Losing faith in religion

Are you tired of religion? I am. It doesn’t take long in a discussion with other Christians for the religion to show up. I have been in churches that think King James Version is the only proper Bible to read. Sat through a worship set that was as dry as day-old toast followed by a sermon about the evil of playing loud music during worship. I had the experience of enduring concerts complete with theatrics that were supposed to be praise and worship. Watched with a mixture of amusement and disdain as preachers used emotional tactics to get a reaction from the crowd. I’ve heard Catholics and Protestants sling mud at each other. Knocked on doors and passed out tracts because that’s what a good Christian does, just to be told later that tracts don’t work. I have heard claims that speaking in tongues is the only evidence of true salvation while others say it’s heresy.  Growing up Baptist, I thought you had to be baptized to seal the deal and make it into heaven.  Then there’s the religious fanatics that believe whatever they choose with or without scriptural backing. There is a whole bunch of people walking around carrying guilt and trying to do good things to avoid going to hell. Others think they haven’t a chance because of their past sins. As if there wasn’t enough confusion in  my head about what’s right, the Bible talks about a condemned criminal that got to heaven!

Check this out, when Jesus was being crucified there was a criminal on either side of him also being crucified. Look what Luke 23:39-43 says: One of the criminals hanging beside him scoffed, “So you’re the Messiah, are you? Prove it by saving yourself—and us, too, while you’re at it!” But the other criminal protested, “Don’t you fear God even when you have been sentenced to die? We deserve to die for our crimes, but this man hasn’t done anything wrong.” Then he said, “Jesus, remember me when you come into your Kingdom.”  And Jesus replied, “I assure you, today you will be with me in paradise.” 

The bad guy never got off that cross alive. That being said, he never attended church, was not baptized, did not talk to others about his faith, nor did he ever support the local ministry… How am I to believe that going to church, getting dunked in a baptismal, sharing the Gospel message, or giving money to the poor is going to help me avoid hell after reading this passage?

Chances are you have some strong opinions about what is and is not acceptable behavior. THAT IS RELIGION IN A NUTSHELL. Simply stated religion is about doing things. On the other hand Christianity is about what is done. Read the passage in Luke again, this post can wait while you read it….Before John 3:16 was written Jesus demonstrated in his final moments what it takes to receive forgiveness. The criminal accepted his own fate as a sinner deserving of death. All he asked was for Jesus to remember him when Christ got to his Kingdom. Nothing profound in this request. The condemned man didn’t even say a prayer. All he did was believed with all his heart that Jesus was the true son of God that could save him. He showed true faith that day by asking Jesus to remember him. As a result Christ assured him of a place in paradise that day. Shortly after that Jesus breathed his last and died for all the sins of mankind. Receiving Jesus as your Lord and savior is called being justified and the criminal on the cross died a justified man.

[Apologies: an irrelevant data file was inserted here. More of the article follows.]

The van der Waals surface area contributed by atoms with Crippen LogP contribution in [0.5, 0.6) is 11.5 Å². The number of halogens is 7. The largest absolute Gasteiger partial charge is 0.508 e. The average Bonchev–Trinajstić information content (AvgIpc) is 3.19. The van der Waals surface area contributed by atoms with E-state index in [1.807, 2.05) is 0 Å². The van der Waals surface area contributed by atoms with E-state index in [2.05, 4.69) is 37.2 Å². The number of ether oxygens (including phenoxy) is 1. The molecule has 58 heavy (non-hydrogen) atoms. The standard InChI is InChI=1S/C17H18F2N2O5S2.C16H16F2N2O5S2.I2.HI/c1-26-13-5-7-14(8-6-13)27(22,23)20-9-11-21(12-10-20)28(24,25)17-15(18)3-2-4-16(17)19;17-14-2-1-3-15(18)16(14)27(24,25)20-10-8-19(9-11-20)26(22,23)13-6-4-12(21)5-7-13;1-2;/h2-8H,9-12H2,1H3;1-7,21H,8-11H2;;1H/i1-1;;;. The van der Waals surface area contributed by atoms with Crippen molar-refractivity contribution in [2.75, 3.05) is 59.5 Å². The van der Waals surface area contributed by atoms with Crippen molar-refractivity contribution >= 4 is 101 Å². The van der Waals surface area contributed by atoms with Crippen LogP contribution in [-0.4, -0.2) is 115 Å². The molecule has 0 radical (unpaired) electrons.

By the way some of those other things I mentioned about water baptism and such…those are important after receiving Christ. That’s called being sanctified, in other words becoming more like Jesus. Here’s the deal, you can make it to heaven upon your confession of faith in Jesus, that much is true and there is no other way. What you cannot do is continue year after year as if nothing has changed. Growing in faith is a part of a personal relationship between you and God.

Am I confusing you now? If so let me try to better explain. You see forgiveness is not about religious activity. You cannot do enough good things to buy your way into heaven. However, in order to grow and mature as Christians, God gave us some guidelines and a couple of ordinances. The two ordinances are water baptism and communion. All Christians, regardless of denominational preference should observe these ordinances. Beyond that there is some really handy stuff to learn about in order to strengthen your Christian walk. Arguing about traditional hymns verses modern worship songs isn’t on that list.

A true man of God I know likes to say “major on the majors and minor on the minors.” In other words stay focused on what gets you to heaven and not on the things that are just personal preference.

Rev. Burt Schwab


About burtschwab

I currently live in Iowa, USA. My goals are to simply live life as a journey and embrace each day. I am married to a wife with similar passions and that makes me a blessed man.
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